In a scene of electric guitars and drum kits, a string quartet formed by Berklee stands out

“These are all free improvisations,” added violinist Claudius Agrippa.

Rehearsal continued as the band hammered out their setlist for that night’s show, which would take place at a hobby room in Allston.

“I think we should designate conductors for sections of the piece,” Agrippa said after playing a piece. “When you’re that person, just let the group know how you feel.”

The members of the Nebulous Quartet are all classically trained musicians who met at Berklee College of Music. On the violin, Fabienne Jean, 25, from Dorchester, and Agrippa, 22, from Brooklyn, who also sings. Noah Leong, 23, from Detroit, plays the viola. Pinheiro, 24, the cellist, is from Rio de Janeiro.

The group began as a directed study in early 2020, Agrippa said, under the guidance of a Grammy-winning cellist and professor at Berklee. Eugene Friesen.

“Eugene played with us,” Agrippa said. “Eugene was an active member and actor, at least for rehearsals, just to develop our sound throughout our creation.”

The group rehearsed once a week without prepared material, just improvising for two hours.

“Eugene would always start something, a great idea, and we would play on it,” Leong said. “What ended up emerging wasn’t something super jazz or super classical, it was a conglomeration of everything we listened to.”

They had to go on hiatus once COVID hit but reformed in 2021, with Pinheiro taking the place of cellist Freddy Renaud, who was moving to San Francisco. The band began looking for gigs and recording opportunities.

“We are the Nebulous Ensemble,” Agrippa told the crowd at the Allston venue. He was wearing the same Ray Bans and the same gold shirt he had worn to rehearsal. “We’re a string quartet making music you’ve probably never heard before.”

Much of Nebulous’ sound comes from experimenting with electronics, a key interest of Leong, who specializes in electronic production and design at Berklee. They run their instruments and mics through Ableton music production software to add a myriad of possible effects, and some members keep a pedal board at their feet for easy access. They also have a Novation Launchpad, a MIDI controller that connects to their Ableton effects.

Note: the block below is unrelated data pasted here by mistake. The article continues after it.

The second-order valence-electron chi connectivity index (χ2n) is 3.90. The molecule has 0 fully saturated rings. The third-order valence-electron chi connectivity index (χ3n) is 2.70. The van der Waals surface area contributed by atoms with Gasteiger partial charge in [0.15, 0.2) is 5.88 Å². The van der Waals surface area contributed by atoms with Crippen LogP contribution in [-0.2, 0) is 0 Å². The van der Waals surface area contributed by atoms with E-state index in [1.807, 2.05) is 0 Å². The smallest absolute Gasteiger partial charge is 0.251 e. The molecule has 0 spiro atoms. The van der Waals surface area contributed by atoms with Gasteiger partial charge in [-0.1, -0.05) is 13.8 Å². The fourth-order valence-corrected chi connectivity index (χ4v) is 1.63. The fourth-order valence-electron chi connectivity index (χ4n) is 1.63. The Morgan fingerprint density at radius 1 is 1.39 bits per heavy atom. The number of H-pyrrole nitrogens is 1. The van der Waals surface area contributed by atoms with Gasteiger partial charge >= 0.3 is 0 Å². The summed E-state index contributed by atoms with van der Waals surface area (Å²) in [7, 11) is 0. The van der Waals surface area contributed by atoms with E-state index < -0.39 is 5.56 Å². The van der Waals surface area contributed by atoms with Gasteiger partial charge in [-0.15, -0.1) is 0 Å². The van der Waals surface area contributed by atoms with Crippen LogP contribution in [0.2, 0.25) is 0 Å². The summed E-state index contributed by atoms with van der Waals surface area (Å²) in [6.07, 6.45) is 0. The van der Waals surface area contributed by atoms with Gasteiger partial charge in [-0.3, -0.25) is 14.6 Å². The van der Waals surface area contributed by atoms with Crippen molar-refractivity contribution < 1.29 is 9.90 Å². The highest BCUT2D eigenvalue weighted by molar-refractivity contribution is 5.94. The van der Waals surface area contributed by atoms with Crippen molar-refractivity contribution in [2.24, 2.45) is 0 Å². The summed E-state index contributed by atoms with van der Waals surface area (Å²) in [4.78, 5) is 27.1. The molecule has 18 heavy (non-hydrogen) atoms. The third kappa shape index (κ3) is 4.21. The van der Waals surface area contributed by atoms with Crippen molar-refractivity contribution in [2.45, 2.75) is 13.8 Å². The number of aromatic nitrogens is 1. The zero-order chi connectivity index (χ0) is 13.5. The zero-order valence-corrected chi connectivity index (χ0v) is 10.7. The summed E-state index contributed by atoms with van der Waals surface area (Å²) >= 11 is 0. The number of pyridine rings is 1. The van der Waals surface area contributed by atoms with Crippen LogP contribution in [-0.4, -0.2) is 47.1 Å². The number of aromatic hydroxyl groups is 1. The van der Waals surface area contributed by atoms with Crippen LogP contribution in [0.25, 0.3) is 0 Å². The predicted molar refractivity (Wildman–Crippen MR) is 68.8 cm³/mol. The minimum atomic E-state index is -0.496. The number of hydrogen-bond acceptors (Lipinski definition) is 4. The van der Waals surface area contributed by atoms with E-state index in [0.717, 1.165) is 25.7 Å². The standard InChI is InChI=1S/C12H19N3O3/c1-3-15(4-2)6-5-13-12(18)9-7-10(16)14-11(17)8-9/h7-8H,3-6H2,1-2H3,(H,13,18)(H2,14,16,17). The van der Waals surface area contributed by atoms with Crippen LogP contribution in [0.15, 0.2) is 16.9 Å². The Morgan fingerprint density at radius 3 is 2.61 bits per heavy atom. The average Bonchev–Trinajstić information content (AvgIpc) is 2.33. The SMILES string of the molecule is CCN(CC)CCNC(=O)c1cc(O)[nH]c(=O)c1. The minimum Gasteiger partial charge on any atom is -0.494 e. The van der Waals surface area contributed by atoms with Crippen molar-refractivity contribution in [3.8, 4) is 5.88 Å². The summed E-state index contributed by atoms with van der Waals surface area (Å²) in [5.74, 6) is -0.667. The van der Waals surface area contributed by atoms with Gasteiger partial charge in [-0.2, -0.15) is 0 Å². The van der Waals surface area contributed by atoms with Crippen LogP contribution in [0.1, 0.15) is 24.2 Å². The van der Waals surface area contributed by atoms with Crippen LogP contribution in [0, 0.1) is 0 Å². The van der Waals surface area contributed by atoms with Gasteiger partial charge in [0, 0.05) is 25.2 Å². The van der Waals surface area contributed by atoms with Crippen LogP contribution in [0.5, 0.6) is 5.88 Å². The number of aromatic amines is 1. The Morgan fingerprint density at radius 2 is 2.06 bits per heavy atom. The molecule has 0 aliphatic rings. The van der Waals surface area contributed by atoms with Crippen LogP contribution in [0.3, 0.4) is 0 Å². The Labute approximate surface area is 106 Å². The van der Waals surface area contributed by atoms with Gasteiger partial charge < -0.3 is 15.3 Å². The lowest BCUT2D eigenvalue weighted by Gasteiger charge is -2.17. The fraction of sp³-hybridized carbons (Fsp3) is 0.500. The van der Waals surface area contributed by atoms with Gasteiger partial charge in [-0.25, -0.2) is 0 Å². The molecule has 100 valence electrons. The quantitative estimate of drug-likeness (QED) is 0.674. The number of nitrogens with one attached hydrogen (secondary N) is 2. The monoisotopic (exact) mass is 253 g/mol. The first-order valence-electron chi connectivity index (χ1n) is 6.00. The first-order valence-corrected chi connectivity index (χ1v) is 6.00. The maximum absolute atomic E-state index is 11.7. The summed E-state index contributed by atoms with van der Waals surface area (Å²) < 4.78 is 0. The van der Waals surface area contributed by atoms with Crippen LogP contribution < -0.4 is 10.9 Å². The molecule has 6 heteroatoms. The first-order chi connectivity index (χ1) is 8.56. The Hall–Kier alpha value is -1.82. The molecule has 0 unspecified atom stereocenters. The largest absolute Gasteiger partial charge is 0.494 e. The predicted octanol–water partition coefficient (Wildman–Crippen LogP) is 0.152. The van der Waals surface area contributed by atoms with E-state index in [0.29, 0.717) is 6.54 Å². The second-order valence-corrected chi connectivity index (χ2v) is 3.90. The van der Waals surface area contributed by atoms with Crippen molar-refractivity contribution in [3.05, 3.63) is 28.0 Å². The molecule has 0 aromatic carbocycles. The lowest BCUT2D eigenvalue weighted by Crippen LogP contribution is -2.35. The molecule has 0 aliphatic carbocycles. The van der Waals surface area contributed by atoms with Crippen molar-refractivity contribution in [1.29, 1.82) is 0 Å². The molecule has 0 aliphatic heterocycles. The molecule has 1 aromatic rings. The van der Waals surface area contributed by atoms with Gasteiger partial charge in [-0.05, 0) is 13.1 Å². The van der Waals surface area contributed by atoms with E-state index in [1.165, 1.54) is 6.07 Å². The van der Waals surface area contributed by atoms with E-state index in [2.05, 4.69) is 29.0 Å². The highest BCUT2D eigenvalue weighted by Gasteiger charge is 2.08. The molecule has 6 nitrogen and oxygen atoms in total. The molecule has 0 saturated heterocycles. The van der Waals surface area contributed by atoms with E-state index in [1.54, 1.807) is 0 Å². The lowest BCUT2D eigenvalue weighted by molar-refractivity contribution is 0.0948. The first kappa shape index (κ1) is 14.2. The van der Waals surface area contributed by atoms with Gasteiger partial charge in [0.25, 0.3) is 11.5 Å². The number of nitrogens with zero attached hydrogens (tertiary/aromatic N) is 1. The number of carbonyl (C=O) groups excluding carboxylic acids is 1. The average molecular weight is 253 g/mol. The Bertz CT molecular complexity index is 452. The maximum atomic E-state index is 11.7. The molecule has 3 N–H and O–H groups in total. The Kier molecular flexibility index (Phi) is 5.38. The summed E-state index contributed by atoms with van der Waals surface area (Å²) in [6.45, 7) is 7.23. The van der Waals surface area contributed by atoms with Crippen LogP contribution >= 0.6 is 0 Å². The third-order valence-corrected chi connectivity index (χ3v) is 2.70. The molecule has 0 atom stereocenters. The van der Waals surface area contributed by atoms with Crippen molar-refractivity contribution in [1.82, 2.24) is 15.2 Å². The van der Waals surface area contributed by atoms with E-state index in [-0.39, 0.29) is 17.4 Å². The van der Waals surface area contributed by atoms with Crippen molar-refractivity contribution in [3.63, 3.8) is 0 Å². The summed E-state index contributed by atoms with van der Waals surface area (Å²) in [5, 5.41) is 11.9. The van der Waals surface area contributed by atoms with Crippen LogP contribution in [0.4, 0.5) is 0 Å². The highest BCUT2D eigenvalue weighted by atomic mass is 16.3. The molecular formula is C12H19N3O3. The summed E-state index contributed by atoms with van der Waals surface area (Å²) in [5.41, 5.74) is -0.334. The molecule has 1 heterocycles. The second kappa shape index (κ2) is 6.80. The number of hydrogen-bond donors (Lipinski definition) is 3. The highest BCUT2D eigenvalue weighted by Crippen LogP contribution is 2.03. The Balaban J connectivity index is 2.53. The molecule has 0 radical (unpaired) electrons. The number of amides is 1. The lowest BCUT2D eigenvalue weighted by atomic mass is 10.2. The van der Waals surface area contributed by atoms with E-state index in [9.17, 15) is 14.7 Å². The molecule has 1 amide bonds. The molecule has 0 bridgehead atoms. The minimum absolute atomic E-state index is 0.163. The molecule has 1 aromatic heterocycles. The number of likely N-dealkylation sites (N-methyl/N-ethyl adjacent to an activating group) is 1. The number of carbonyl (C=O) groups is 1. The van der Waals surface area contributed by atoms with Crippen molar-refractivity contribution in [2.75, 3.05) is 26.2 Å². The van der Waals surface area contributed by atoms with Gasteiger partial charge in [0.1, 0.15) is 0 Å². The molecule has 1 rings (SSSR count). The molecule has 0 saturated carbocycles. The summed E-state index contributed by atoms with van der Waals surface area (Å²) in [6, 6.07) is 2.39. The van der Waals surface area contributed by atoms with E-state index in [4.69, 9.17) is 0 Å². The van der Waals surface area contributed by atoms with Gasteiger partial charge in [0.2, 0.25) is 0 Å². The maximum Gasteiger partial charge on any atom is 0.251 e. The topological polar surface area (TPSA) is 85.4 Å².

Claudius Agrippa sits behind the band’s Novation Launchpad. The MIDI controller grid is divided into four sections, each connected to a band member’s instrument.Photo by Sam Trottenberg

“We put this in front of the audience and have someone come up in the audience every minute or so and, not knowing what’s doing anything, spend 30 seconds playing with the contours of the sound,” Agrippa said. “We will have an interactive concert.”

“Portuguese song,” someone in the audience shouted, referring to the songwriting of Pinheiro, who started creating tracks during COVID.

“I’ve always been afraid to start something out of nowhere,” Pinheiro said, “but then I started writing these lyrics as a way to practice whatever I was feeling during those dark months.”

In addition to performing live, which may just mean rehearsing in a park, the Nebulous Quartet tries to record as much as possible, Agrippa said.

“Our first collaboration, the release of our first album, was with this artist Mei Semones“, Agrippa said. “The album is truly indicative of the sound of Nebulous and the greatness that can be achieved just by instinct and natural expression.”

Semones, who just graduated from Berklee, said the members of Nebulous played with his band regularly before entering the studio to record his May EP “Sukikirai.”

“I would describe them all as very melodic, very expressive,” Semones said. “I don’t know of any other bands here that do anything like what they do.”

The quartet have a busy summer ahead, with plans to hold a series of free concerts and record their debut album. The first is a free show Saturday from 12 p.m. to 2 p.m. at the Institute of Contemporary Art. They will also perform at the Mission Hill Arts Festival on July 23 (tickets are available at eventbrite.com).

The group just received a $10,000 grant from the Mayor’s Office of Arts and Culture Opportunity Fundplus $5,000 from the same program Agrippa received as an individual.

“The majority of the money will go to organizing free concerts in Roxbury and East Boston, neighborhoods where the quartet members live and grew up,” Agrippa said.

Agrippa added that Nebulous is working with the city to set up free summer workshops at Boston schools.

“Hope is to inspire, more than anything,” Agrippa said. “As a young string player, I immersed myself in what I thought was possible, and hearing people do really cool stuff that’s modern and maybe songs that I would recognize, I feel like that would be important.”

Members of the Nebulous Quartet embrace after performing a set at a DIY event in Allston.Photo by Sam Trottenberg

The quartet performed four songs at this DIY venue to a packed crowd of college-aged listeners who clapped after each track.

“We are all strong on our own and creative on our own,” Jean said. “I can think of this creative line, and Noah would flip it, and then add to it, but then two other people do the same process, and then the end is what our music is.”


Sam Trottenberg can be contacted at [email protected]

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